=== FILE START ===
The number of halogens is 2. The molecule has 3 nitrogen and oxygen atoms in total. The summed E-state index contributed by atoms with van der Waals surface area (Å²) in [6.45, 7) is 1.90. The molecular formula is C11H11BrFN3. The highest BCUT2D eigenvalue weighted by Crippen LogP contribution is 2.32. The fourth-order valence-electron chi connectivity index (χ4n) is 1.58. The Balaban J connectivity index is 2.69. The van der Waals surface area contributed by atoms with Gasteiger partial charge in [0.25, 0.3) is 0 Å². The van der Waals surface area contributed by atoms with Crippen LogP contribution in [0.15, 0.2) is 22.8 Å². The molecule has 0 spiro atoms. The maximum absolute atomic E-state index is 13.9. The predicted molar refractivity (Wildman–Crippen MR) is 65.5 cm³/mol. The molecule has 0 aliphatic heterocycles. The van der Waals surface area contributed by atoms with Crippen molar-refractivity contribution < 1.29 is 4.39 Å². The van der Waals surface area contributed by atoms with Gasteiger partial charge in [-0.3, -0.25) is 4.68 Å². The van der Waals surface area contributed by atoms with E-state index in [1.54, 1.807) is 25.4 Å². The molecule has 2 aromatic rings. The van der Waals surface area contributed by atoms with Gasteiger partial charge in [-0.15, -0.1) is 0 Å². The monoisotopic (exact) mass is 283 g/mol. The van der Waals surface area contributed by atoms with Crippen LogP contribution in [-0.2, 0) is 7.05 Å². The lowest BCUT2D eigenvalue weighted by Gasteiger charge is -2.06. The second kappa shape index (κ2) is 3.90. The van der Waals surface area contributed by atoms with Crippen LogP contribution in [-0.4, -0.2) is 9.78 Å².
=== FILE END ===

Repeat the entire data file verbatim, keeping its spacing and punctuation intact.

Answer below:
The number of halogens is 2. The molecule has 3 nitrogen and oxygen atoms in total. The summed E-state index contributed by atoms with van der Waals surface area (Å²) in [6.45, 7) is 1.90. The molecular formula is C11H11BrFN3. The highest BCUT2D eigenvalue weighted by Crippen LogP contribution is 2.32. The fourth-order valence-electron chi connectivity index (χ4n) is 1.58. The Balaban J connectivity index is 2.69. The van der Waals surface area contributed by atoms with Gasteiger partial charge in [0.25, 0.3) is 0 Å². The van der Waals surface area contributed by atoms with Crippen LogP contribution in [0.15, 0.2) is 22.8 Å². The molecule has 0 spiro atoms. The maximum absolute atomic E-state index is 13.9. The predicted molar refractivity (Wildman–Crippen MR) is 65.5 cm³/mol. The molecule has 0 aliphatic heterocycles. The van der Waals surface area contributed by atoms with Crippen molar-refractivity contribution < 1.29 is 4.39 Å². The van der Waals surface area contributed by atoms with Gasteiger partial charge in [-0.3, -0.25) is 4.68 Å². The van der Waals surface area contributed by atoms with E-state index in [1.54, 1.807) is 25.4 Å². The molecule has 2 aromatic rings. The van der Waals surface area contributed by atoms with Gasteiger partial charge in [-0.15, -0.1) is 0 Å². The monoisotopic (exact) mass is 283 g/mol. The van der Waals surface area contributed by atoms with Crippen LogP contribution in [-0.2, 0) is 7.05 Å². The lowest BCUT2D eigenvalue weighted by Gasteiger charge is -2.06. The second kappa shape index (κ2) is 3.90. The van der Waals surface area contributed by atoms with Crippen LogP contribution in [-0.4, -0.2) is 9.78 Å².